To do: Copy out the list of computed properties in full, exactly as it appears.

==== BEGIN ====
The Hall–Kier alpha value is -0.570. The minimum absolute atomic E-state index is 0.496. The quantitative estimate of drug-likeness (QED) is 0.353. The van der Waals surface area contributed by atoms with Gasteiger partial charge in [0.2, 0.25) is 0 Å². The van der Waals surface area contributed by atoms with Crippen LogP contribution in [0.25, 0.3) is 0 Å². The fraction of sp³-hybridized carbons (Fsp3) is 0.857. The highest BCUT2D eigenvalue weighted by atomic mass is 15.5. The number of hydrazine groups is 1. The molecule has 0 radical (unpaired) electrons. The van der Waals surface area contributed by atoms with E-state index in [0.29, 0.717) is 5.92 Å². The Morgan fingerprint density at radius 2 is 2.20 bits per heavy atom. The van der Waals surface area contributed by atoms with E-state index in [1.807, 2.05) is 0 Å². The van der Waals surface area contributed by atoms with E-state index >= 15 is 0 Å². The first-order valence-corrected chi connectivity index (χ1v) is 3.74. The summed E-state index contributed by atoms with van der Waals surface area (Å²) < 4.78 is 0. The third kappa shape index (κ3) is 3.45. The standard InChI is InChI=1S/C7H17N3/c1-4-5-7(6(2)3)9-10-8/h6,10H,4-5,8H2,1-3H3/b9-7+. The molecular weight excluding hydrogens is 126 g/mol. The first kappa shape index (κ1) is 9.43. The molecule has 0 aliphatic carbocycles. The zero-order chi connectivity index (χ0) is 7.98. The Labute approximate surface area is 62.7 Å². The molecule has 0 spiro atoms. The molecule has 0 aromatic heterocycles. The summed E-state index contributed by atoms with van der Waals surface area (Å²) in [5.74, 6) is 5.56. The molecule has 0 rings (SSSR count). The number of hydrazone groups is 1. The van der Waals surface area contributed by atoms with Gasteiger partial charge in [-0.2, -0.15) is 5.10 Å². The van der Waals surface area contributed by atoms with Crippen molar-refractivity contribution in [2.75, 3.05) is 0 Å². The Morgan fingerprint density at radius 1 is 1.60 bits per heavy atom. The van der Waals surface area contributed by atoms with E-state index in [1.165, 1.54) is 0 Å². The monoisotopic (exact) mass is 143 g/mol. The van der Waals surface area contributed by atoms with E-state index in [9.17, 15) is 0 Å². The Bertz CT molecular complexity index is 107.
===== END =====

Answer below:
The Hall–Kier alpha value is -0.570. The minimum absolute atomic E-state index is 0.496. The quantitative estimate of drug-likeness (QED) is 0.353. The van der Waals surface area contributed by atoms with Gasteiger partial charge in [0.2, 0.25) is 0 Å². The van der Waals surface area contributed by atoms with Crippen LogP contribution in [0.25, 0.3) is 0 Å². The fraction of sp³-hybridized carbons (Fsp3) is 0.857. The highest BCUT2D eigenvalue weighted by atomic mass is 15.5. The number of hydrazine groups is 1. The molecule has 0 radical (unpaired) electrons. The van der Waals surface area contributed by atoms with E-state index in [0.29, 0.717) is 5.92 Å². The Morgan fingerprint density at radius 2 is 2.20 bits per heavy atom. The van der Waals surface area contributed by atoms with E-state index in [1.807, 2.05) is 0 Å². The van der Waals surface area contributed by atoms with E-state index >= 15 is 0 Å². The first-order valence-corrected chi connectivity index (χ1v) is 3.74. The summed E-state index contributed by atoms with van der Waals surface area (Å²) < 4.78 is 0. The third kappa shape index (κ3) is 3.45. The standard InChI is InChI=1S/C7H17N3/c1-4-5-7(6(2)3)9-10-8/h6,10H,4-5,8H2,1-3H3/b9-7+. The molecular weight excluding hydrogens is 126 g/mol. The first kappa shape index (κ1) is 9.43. The molecule has 0 aliphatic carbocycles. The zero-order chi connectivity index (χ0) is 7.98. The Labute approximate surface area is 62.7 Å². The molecule has 0 spiro atoms. The molecule has 0 aromatic heterocycles. The summed E-state index contributed by atoms with van der Waals surface area (Å²) in [5.74, 6) is 5.56. The molecule has 0 rings (SSSR count). The number of hydrazone groups is 1. The van der Waals surface area contributed by atoms with Gasteiger partial charge in [-0.2, -0.15) is 5.10 Å². The van der Waals surface area contributed by atoms with Crippen molar-refractivity contribution in [2.75, 3.05) is 0 Å². The Morgan fingerprint density at radius 1 is 1.60 bits per heavy atom. The van der Waals surface area contributed by atoms with E-state index in [1.165, 1.54) is 0 Å². The monoisotopic (exact) mass is 143 g/mol. The van der Waals surface area contributed by atoms with E-state index in [9.17, 15) is 0 Å². The Bertz CT molecular complexity index is 107.